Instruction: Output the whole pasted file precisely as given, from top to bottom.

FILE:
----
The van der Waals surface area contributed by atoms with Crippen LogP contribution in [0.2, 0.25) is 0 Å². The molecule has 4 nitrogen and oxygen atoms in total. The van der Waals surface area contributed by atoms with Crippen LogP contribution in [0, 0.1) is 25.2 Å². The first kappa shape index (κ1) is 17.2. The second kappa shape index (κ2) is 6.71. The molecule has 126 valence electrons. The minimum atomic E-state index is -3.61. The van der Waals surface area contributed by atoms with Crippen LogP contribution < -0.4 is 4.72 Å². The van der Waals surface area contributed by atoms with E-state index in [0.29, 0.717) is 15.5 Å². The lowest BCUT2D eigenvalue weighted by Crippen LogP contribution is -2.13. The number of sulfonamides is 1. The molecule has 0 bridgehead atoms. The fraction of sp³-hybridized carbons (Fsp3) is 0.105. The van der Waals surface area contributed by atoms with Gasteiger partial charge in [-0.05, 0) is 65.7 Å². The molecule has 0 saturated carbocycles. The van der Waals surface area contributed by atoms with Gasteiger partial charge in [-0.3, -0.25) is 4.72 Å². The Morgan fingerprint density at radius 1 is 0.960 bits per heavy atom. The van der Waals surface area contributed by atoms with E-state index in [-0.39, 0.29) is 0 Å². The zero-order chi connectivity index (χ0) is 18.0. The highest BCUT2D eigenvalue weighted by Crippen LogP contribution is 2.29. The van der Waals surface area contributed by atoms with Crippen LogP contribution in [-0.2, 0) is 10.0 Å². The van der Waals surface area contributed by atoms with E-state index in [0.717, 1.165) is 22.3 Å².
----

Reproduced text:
The van der Waals surface area contributed by atoms with Crippen LogP contribution in [0.2, 0.25) is 0 Å². The molecule has 4 nitrogen and oxygen atoms in total. The van der Waals surface area contributed by atoms with Crippen LogP contribution in [0, 0.1) is 25.2 Å². The first kappa shape index (κ1) is 17.2. The second kappa shape index (κ2) is 6.71. The molecule has 126 valence electrons. The minimum atomic E-state index is -3.61. The van der Waals surface area contributed by atoms with Crippen LogP contribution < -0.4 is 4.72 Å². The van der Waals surface area contributed by atoms with E-state index in [0.29, 0.717) is 15.5 Å². The lowest BCUT2D eigenvalue weighted by Crippen LogP contribution is -2.13. The number of sulfonamides is 1. The molecule has 0 bridgehead atoms. The fraction of sp³-hybridized carbons (Fsp3) is 0.105. The van der Waals surface area contributed by atoms with Gasteiger partial charge in [-0.05, 0) is 65.7 Å². The molecule has 0 saturated carbocycles. The van der Waals surface area contributed by atoms with Gasteiger partial charge in [-0.3, -0.25) is 4.72 Å². The Morgan fingerprint density at radius 1 is 0.960 bits per heavy atom. The van der Waals surface area contributed by atoms with E-state index in [-0.39, 0.29) is 0 Å². The zero-order chi connectivity index (χ0) is 18.0. The highest BCUT2D eigenvalue weighted by Crippen LogP contribution is 2.29. The van der Waals surface area contributed by atoms with Crippen LogP contribution in [-0.2, 0) is 10.0 Å². The van der Waals surface area contributed by atoms with E-state index in [0.717, 1.165) is 22.3 Å².